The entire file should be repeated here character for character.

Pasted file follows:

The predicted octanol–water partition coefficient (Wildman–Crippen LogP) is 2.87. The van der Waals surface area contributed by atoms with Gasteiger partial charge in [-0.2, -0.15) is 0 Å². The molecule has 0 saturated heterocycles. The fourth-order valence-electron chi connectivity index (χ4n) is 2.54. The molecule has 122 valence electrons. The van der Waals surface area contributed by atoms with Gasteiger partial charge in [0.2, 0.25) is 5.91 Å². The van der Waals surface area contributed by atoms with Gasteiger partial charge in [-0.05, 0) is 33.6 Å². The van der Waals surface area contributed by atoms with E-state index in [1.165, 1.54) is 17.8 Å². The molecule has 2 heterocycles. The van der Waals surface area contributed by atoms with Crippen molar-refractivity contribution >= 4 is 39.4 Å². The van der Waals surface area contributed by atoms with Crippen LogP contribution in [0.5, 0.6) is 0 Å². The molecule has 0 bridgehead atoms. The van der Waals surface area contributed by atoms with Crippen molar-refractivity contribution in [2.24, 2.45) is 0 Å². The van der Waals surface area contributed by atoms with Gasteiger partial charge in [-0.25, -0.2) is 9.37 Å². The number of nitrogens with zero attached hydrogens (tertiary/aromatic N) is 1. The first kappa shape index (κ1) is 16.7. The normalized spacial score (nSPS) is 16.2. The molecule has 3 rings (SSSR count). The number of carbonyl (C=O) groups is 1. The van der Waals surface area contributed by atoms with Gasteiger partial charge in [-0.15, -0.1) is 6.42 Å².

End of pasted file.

The predicted octanol–water partition coefficient (Wildman–Crippen LogP) is 2.87. The van der Waals surface area contributed by atoms with Gasteiger partial charge in [-0.2, -0.15) is 0 Å². The molecule has 0 saturated heterocycles. The fourth-order valence-electron chi connectivity index (χ4n) is 2.54. The molecule has 122 valence electrons. The van der Waals surface area contributed by atoms with Gasteiger partial charge in [0.2, 0.25) is 5.91 Å². The van der Waals surface area contributed by atoms with Gasteiger partial charge in [-0.05, 0) is 33.6 Å². The van der Waals surface area contributed by atoms with E-state index in [1.165, 1.54) is 17.8 Å². The molecule has 2 heterocycles. The van der Waals surface area contributed by atoms with Crippen molar-refractivity contribution >= 4 is 39.4 Å². The van der Waals surface area contributed by atoms with Crippen LogP contribution in [0.5, 0.6) is 0 Å². The molecule has 0 bridgehead atoms. The van der Waals surface area contributed by atoms with Crippen molar-refractivity contribution in [2.24, 2.45) is 0 Å². The van der Waals surface area contributed by atoms with Gasteiger partial charge in [-0.25, -0.2) is 9.37 Å². The number of nitrogens with zero attached hydrogens (tertiary/aromatic N) is 1. The first kappa shape index (κ1) is 16.7. The normalized spacial score (nSPS) is 16.2. The molecule has 3 rings (SSSR count). The number of carbonyl (C=O) groups is 1. The van der Waals surface area contributed by atoms with Gasteiger partial charge in [-0.15, -0.1) is 6.42 Å².